this space intentionally left blank

August 21, 2007

Filed under: movies»reviews»drama

Scoop

In 2005, Woody Allen made Match Point. It surprised a lot of people, because it was A) not a screwball comedy, B) did not put Allen on screen, and C) was actually quite good (perhaps because of A and B).

I haven't watched a lot of Woody Allen movies, but I enjoyed Match Point. So I was looking forward to Scoop, his next film. Like its predecessor, it stars Scarlet Johansson, it is set in England, and it concerns itself with murderous aristocrats--but this time, it is a screwball comedy, it does include Woody Allen, and unfortunately it's not very good at all.

Scoop sets up Johansson as a college reporter on vacation in London who attends a magic show hosted by The Great Splendini (Allen), only to be visited by the ghost of an investigative journalist (Deadwood's Ian McShane) who says that a rich playboy (Hugh Jackman) is actually the Tarot Card Killer. Johansson teams up with Allen to uncover the story, while trying not to fall for the killer. If that sounds like a stretch, it's because it is.

At around 90 minutes, you wouldn't expect the movie to move slowly, but it does. I'd say that it's due to Allen's dawdling performance as Splendini, but the pace remains slack even when he's not on screen. When you've got a premise as offbeat as this, you really need it to be snappy to distract from the plot holes and the awkward story constraints, and Scoop is anything but.

It doesn't help that there's no chemistry at all between any of the three leads, making their actions seem disjointed. Allen and Johansson bicker amiably enough, but there's no real affection there, and I could never quite figure out why they were working together. Likewise, why Jackman and Johansson become involved is a mystery--and making Scarlet Johansson seem unappealing is an impressive feat. It's particularly odd, considering that in Match Point she was such a sexually-charged figure. Clearly, it wouldn't match the tone of the rest of the film for her to be a full-on seductress, but a little romantic tension is desparately needed. She and Jackman are boring together, if not a little creepy.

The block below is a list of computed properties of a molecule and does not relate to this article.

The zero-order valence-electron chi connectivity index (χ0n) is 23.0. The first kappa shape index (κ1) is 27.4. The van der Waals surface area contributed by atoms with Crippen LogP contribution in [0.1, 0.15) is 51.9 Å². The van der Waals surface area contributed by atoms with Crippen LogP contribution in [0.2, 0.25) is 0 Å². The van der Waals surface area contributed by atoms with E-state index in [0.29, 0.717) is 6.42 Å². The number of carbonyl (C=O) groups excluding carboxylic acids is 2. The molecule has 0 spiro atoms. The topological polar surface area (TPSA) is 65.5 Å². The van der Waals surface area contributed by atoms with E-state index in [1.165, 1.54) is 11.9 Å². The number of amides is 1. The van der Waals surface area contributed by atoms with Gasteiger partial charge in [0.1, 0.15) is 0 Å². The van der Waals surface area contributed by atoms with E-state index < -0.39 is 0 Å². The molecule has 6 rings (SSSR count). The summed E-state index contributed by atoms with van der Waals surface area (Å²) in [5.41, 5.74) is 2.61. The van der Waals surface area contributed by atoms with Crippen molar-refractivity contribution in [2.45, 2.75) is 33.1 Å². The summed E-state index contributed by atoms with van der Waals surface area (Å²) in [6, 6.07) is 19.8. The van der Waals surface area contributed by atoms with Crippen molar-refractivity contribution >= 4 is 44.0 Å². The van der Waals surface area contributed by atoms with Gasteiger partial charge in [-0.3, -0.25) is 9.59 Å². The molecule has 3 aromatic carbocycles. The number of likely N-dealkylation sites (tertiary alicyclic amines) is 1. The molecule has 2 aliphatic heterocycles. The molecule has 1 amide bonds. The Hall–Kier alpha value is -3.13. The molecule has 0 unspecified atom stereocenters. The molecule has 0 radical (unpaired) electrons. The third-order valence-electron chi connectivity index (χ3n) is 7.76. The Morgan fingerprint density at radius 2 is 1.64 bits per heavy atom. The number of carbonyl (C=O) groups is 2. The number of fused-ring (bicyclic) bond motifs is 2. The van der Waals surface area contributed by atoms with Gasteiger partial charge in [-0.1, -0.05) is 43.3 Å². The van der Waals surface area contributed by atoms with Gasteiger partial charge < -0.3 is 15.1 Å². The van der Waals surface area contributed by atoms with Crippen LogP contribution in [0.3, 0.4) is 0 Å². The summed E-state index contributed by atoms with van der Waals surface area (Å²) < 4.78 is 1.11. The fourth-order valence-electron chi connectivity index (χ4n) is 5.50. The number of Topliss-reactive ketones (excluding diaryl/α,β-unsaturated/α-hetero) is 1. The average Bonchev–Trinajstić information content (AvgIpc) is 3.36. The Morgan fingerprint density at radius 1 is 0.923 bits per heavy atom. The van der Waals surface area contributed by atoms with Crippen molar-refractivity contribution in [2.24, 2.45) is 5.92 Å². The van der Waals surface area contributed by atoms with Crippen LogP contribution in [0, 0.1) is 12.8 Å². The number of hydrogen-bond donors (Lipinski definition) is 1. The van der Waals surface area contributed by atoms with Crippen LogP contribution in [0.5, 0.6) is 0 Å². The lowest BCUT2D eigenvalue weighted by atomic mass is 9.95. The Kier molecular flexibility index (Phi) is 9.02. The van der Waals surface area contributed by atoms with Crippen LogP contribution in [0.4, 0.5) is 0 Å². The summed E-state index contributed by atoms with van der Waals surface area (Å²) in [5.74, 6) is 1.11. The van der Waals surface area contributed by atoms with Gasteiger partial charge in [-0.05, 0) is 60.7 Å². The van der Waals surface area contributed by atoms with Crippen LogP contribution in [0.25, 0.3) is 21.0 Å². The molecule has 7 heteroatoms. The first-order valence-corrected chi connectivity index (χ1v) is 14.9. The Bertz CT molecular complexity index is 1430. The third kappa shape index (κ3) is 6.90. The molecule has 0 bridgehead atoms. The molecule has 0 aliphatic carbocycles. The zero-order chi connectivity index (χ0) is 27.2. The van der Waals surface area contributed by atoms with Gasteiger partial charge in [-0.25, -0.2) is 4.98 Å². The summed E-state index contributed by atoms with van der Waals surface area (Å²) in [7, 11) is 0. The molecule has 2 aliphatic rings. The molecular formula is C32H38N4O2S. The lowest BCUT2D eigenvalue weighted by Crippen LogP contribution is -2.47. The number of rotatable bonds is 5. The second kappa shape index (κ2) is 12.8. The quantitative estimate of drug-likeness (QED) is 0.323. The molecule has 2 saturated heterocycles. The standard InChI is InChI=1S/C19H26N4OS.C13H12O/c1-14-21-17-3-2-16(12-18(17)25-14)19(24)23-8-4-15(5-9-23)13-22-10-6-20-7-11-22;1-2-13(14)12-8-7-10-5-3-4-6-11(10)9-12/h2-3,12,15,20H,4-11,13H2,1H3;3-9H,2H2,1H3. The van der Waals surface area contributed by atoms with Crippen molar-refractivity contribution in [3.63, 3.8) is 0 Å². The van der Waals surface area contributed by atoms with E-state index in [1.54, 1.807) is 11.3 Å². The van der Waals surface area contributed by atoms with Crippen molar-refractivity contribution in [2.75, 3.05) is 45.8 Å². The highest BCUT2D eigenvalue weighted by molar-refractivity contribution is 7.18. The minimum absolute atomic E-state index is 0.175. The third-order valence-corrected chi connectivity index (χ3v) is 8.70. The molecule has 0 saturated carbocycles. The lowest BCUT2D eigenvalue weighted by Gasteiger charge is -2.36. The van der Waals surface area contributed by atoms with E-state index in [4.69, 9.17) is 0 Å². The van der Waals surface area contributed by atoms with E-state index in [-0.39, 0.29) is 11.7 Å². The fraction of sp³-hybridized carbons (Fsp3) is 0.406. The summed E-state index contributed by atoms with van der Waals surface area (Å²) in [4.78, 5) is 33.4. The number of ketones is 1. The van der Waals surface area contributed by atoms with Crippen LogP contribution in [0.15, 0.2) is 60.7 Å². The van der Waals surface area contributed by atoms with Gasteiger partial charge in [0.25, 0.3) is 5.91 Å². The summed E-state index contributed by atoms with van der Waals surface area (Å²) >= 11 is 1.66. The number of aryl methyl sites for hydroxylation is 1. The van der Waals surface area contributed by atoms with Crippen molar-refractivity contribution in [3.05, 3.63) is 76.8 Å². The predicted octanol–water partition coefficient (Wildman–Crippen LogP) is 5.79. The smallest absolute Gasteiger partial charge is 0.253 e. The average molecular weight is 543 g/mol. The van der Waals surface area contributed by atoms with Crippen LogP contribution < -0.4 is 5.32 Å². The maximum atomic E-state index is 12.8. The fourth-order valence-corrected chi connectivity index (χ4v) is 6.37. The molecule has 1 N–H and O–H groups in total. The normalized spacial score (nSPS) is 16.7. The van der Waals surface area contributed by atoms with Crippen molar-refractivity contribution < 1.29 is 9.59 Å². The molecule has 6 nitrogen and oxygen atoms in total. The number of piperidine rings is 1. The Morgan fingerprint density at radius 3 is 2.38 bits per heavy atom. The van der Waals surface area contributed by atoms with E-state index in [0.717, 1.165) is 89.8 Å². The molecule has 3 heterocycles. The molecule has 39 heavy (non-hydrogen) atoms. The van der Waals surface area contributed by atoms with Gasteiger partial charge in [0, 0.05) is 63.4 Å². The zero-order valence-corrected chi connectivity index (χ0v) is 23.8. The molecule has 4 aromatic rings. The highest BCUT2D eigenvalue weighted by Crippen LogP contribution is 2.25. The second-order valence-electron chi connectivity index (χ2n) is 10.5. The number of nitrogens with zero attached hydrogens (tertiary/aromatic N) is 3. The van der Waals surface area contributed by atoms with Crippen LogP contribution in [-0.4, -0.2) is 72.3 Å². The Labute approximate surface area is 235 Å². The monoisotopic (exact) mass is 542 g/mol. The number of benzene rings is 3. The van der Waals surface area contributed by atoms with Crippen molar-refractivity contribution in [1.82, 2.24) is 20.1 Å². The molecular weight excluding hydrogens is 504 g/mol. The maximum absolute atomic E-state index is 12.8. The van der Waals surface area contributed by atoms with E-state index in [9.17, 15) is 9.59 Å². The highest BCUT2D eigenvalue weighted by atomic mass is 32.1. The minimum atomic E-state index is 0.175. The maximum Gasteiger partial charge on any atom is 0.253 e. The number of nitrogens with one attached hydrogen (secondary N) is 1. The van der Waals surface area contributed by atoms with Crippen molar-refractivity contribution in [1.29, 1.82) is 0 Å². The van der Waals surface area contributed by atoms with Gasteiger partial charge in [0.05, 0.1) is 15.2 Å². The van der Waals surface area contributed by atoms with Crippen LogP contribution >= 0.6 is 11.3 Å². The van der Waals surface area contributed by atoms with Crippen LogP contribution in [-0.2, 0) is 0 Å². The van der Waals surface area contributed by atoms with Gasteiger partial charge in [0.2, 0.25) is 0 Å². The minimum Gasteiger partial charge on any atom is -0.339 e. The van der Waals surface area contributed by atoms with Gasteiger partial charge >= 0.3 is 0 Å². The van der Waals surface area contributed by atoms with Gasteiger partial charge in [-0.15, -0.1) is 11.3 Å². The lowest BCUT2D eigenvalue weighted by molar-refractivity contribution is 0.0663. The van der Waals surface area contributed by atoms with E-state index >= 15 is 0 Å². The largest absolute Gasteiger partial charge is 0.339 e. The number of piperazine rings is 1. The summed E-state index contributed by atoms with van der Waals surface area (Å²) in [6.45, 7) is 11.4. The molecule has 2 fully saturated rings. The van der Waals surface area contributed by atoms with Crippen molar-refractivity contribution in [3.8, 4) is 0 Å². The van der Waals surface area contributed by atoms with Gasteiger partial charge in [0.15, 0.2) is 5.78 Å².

Hints of a better, funnier movie peek out from time to time in Scoop, which makes it all the more disappointing. There are some good lines here for both Johansson and Allen, even if they're lethargically delivered--she doesn't quite seem to get what makes them funny, and he's moving too slow for the one-liners to catch viewers unaware.

Sondra Pransky: I wouldn't be surprised if he asked me to marry him someday.

Sid Waterman: You come from an orthodox family, would they accept a serial killer?

It's a crime against casting that these aren't delivered well (they cry out for someone capable of a Thin Man-styled banter), not to mention the waste of McShane in a tossed-off role that's not much more than a cameo. Surely, there must have been actors better suited to play the roles of cub reporter, aristocrat, and vaudeville entertainer. The material's all there. It's just self-indulgently performed and shot. All of which is what I would have expected, not knowing any better, from a Woody Allen movie. That's the problem with making a Match Point and raising expectations. It becomes more disappointing when they're not met.

Future - Present - Past